In the early days of Second Life® (SL) it was very common to recreate Real Life (RL) activities and experiences. Simulating sexual behaviors is the most notorious but almost all aspects of RL have a SL analog. Sports have been recreated a lot and one remarkable activity in this category is sailing.
Sailing depends on the powers of nature in RL: wind, waves and currents. One of the components in the SL world is SL Wind, a simulation that behaves like RL wind. It is based on a stable fluids simulation, which is used for generating realistic animations of water, smoke, explosions, and related phenomena.
For serious sailing, a single sim is not large enough. SL offer a designated area for watersport: the Blake Sea. Connecting to the Blake Sea are many island based sims which are home to yacht clubs with wonderful marinas. The Blake Sea is free to use for any water based activity.
A remarkable expert on sailing in SL is Sammie (Samlara Vintner), the Race Director of Truimphal Yacht Club (http://maps.secondlife.com/secondlife/Triumphal/11/159/22) and captain of the Blue Marlins. Sammie was sailing in RL before she joined SL so it is not a surprise to hear her say “Nothing compares to the [real] wind in your face and the salt spray.” Then, she quickly adds that sailing in SL is a very realistic simulation of the real thing.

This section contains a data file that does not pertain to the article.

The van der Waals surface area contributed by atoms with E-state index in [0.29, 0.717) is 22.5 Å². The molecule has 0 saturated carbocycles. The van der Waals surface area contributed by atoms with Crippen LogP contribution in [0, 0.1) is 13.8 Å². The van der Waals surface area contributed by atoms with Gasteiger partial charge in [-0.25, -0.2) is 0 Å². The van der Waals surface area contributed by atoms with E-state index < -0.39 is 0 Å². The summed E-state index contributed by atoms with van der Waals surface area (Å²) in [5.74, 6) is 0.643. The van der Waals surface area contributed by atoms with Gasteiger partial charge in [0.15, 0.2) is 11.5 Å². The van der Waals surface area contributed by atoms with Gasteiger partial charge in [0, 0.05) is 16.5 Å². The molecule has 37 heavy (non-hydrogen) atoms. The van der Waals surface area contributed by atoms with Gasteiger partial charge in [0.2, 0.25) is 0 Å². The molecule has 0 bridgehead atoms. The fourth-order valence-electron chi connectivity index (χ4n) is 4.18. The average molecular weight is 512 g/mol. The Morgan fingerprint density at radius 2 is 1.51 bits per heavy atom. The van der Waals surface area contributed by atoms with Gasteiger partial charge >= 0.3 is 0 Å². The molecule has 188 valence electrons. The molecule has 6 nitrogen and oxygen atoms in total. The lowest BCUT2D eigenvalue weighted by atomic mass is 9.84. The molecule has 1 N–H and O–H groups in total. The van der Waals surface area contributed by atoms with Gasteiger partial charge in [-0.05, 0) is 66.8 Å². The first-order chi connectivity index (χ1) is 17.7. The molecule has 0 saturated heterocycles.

When asked what was needed to join a race she explains, “The only requirement to join any regatta in SL is to have a boat and to be at the race location.
She continues “We actively encourage new sailors to come and race with us. In fact, there are many novice races held as well and there are seven wonderful ‘Come Sail with Us’ locations where free boats are available. They offer sailing lessons and anyone can come and use the facilities. For example, I manage one called Three Pines Sailing Resource Center on the Owasco sim.” (http://maps.secondlife.com/secondlife/Owasco/76/200/23)
As mentioned earlier, one requirement for any sailing is wind. Sammie was kind enough to give us a brief explanation about the topic. “The first one, SL Wind is really impossible to sail on.”
Better simulations were developed and these are Race Wind and Cruise Wind. “These were developed by individuals to make an accurate simulation of RL wind, and use algorithms to talk to the boats themselves ensuring all boats in a race have the same wind.”
Then she adds “And a third one is B Wind [Skipper Wind] allowing any B Wind boat to set its own wind. Most people that cruise around SL’s many seas use a form of B Wind.”
And she closes: “That of course is a very simplistic overview. However, no matter what wind system you use, it does ensure very realistic simulations including waves, sea currents, gusts and variable winds being used to make sailing as realistic as possible.”
Of course Sammie has a recommendation on how to get started with this adventure: “I would STRONGLY suggest joining the SL Sailing Association group. Most of the races and the twice a week organized cruises, are all advertised in that group. Twice a week, there is a big organized cruise (they are not races), which is a VERY popular way to sail, and meet new people. The cruises always finish at a nice location with a big sailing party. In summary, there is a boat, a yacht club, a race or a cruise that is perfect for anyone.”
Written and photographed by Sammie Audlion